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Comments Submitted to the Federal Trade Commission on Social Media Monitoring

On November 21, the Brennan Center for Justice submitted comments to the FTC, detailing Meta and Twitter’s inadequate enforcement of their surveillance policies and urging the FTC to hold formal sessions to obtain more information.

Last Updated: November 28, 2022
Published: November 22, 2022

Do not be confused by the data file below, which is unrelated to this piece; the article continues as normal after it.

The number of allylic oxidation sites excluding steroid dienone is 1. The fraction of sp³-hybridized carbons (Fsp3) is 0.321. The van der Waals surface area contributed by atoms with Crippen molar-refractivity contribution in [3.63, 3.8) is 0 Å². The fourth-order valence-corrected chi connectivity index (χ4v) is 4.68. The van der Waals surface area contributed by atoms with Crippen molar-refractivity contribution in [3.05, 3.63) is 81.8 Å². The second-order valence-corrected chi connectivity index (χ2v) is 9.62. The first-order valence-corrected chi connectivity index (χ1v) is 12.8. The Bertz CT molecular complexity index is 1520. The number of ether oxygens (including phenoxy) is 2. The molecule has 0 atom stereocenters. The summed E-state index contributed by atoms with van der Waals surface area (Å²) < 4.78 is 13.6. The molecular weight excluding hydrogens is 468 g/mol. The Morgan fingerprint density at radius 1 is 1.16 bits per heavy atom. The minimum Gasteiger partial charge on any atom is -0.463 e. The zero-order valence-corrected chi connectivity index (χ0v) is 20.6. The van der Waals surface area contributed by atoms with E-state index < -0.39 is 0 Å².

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On November 21, 2022, the Brennan Center’s Liberty & National Security Program submitted comments in response to the Federal Trade Commission’s advance notice of proposed rulemaking on commercial surveillance and data security practices. The comments address Meta and Twitter’s enforcement of their policies prohibiting developers from utilizing user data for surveillance purposes or sharing user data with law enforcement. Despite these policies, some social media monitoring tools still seemingly have developer access and continue to sell Facebook, Instagram, and/or Twitter users’ data to law enforcement agencies across the country. The tools provide police departments with millions of datapoints, such as live feeds of all publicly available posts or all public posts within a geographical area related to topics chosen by law enforcement. Police departments have used their enhanced capabilities through these tools to monitor protestors, target communities of color, and construct detailed maps of personal connections. The Brennan Center’s comments argue that more information is needed on how Meta and Twitter enforce their surveillance policies and urge the FTC to take action to create a public record about these practices.